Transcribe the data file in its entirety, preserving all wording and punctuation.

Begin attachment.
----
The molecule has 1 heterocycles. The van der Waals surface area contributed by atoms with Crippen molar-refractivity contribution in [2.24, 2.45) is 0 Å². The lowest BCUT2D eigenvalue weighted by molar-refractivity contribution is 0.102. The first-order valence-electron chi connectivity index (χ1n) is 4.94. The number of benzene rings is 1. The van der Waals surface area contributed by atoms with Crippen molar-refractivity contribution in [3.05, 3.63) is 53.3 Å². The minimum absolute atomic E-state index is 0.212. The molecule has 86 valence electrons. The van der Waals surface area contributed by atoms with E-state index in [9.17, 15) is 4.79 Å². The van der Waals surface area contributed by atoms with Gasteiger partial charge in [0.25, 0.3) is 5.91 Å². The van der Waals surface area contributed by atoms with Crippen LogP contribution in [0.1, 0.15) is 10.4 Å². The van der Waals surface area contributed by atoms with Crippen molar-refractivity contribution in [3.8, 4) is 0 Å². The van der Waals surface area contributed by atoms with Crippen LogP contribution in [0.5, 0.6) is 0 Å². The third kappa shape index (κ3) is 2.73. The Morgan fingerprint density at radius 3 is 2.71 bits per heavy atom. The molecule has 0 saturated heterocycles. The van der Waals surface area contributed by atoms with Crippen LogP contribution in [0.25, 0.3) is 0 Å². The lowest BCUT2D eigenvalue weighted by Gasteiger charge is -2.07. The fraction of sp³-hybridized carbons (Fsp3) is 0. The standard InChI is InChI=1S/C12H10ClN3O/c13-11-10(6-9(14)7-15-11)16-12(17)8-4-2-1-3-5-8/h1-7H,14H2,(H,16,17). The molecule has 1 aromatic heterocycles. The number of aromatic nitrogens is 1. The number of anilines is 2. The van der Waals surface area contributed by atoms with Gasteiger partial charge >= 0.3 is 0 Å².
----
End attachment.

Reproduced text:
The molecule has 1 heterocycles. The van der Waals surface area contributed by atoms with Crippen molar-refractivity contribution in [2.24, 2.45) is 0 Å². The lowest BCUT2D eigenvalue weighted by molar-refractivity contribution is 0.102. The first-order valence-electron chi connectivity index (χ1n) is 4.94. The number of benzene rings is 1. The van der Waals surface area contributed by atoms with Crippen molar-refractivity contribution in [3.05, 3.63) is 53.3 Å². The minimum absolute atomic E-state index is 0.212. The molecule has 86 valence electrons. The van der Waals surface area contributed by atoms with E-state index in [9.17, 15) is 4.79 Å². The van der Waals surface area contributed by atoms with Gasteiger partial charge in [0.25, 0.3) is 5.91 Å². The van der Waals surface area contributed by atoms with Crippen LogP contribution in [0.1, 0.15) is 10.4 Å². The van der Waals surface area contributed by atoms with Crippen molar-refractivity contribution in [3.8, 4) is 0 Å². The van der Waals surface area contributed by atoms with Crippen LogP contribution in [0.5, 0.6) is 0 Å². The third kappa shape index (κ3) is 2.73. The Morgan fingerprint density at radius 3 is 2.71 bits per heavy atom. The molecule has 0 saturated heterocycles. The van der Waals surface area contributed by atoms with Crippen LogP contribution in [0.25, 0.3) is 0 Å². The lowest BCUT2D eigenvalue weighted by Gasteiger charge is -2.07. The fraction of sp³-hybridized carbons (Fsp3) is 0. The standard InChI is InChI=1S/C12H10ClN3O/c13-11-10(6-9(14)7-15-11)16-12(17)8-4-2-1-3-5-8/h1-7H,14H2,(H,16,17). The molecule has 1 aromatic heterocycles. The number of aromatic nitrogens is 1. The number of anilines is 2. The van der Waals surface area contributed by atoms with Gasteiger partial charge >= 0.3 is 0 Å².